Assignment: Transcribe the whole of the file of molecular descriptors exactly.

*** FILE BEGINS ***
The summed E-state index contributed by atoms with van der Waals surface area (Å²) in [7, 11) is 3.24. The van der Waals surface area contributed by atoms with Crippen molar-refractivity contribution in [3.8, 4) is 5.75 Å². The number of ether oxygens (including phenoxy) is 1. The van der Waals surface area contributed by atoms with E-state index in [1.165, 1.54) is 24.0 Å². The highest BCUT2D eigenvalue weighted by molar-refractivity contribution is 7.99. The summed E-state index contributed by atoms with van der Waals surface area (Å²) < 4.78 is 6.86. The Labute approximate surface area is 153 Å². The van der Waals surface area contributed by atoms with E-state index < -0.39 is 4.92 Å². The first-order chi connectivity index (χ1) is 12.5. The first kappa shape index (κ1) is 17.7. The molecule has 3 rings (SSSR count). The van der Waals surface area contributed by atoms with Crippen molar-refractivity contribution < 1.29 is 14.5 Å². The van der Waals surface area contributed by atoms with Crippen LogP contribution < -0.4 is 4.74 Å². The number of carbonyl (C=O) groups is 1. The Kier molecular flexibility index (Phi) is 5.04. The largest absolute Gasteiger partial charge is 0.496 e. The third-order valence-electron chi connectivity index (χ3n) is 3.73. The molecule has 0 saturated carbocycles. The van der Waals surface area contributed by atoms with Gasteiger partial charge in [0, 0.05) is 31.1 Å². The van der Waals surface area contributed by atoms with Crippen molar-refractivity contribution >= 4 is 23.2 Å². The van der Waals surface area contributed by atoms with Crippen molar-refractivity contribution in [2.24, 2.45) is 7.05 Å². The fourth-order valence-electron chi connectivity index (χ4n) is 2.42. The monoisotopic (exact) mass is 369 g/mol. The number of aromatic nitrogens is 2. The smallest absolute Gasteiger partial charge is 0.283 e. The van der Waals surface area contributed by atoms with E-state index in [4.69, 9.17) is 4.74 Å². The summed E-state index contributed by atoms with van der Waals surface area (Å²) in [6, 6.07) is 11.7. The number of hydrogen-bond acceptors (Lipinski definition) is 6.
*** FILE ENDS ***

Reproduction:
The summed E-state index contributed by atoms with van der Waals surface area (Å²) in [7, 11) is 3.24. The van der Waals surface area contributed by atoms with Crippen molar-refractivity contribution in [3.8, 4) is 5.75 Å². The number of ether oxygens (including phenoxy) is 1. The van der Waals surface area contributed by atoms with E-state index in [1.165, 1.54) is 24.0 Å². The highest BCUT2D eigenvalue weighted by molar-refractivity contribution is 7.99. The summed E-state index contributed by atoms with van der Waals surface area (Å²) < 4.78 is 6.86. The Labute approximate surface area is 153 Å². The van der Waals surface area contributed by atoms with E-state index < -0.39 is 4.92 Å². The first-order chi connectivity index (χ1) is 12.5. The first kappa shape index (κ1) is 17.7. The molecule has 3 rings (SSSR count). The van der Waals surface area contributed by atoms with Crippen molar-refractivity contribution < 1.29 is 14.5 Å². The van der Waals surface area contributed by atoms with Crippen LogP contribution < -0.4 is 4.74 Å². The number of carbonyl (C=O) groups is 1. The Kier molecular flexibility index (Phi) is 5.04. The largest absolute Gasteiger partial charge is 0.496 e. The third-order valence-electron chi connectivity index (χ3n) is 3.73. The molecule has 0 saturated carbocycles. The van der Waals surface area contributed by atoms with Gasteiger partial charge in [0, 0.05) is 31.1 Å². The van der Waals surface area contributed by atoms with Crippen molar-refractivity contribution >= 4 is 23.2 Å². The van der Waals surface area contributed by atoms with Crippen molar-refractivity contribution in [2.24, 2.45) is 7.05 Å². The fourth-order valence-electron chi connectivity index (χ4n) is 2.42. The monoisotopic (exact) mass is 369 g/mol. The number of aromatic nitrogens is 2. The smallest absolute Gasteiger partial charge is 0.283 e. The van der Waals surface area contributed by atoms with E-state index in [4.69, 9.17) is 4.74 Å². The summed E-state index contributed by atoms with van der Waals surface area (Å²) in [6, 6.07) is 11.7. The number of hydrogen-bond acceptors (Lipinski definition) is 6.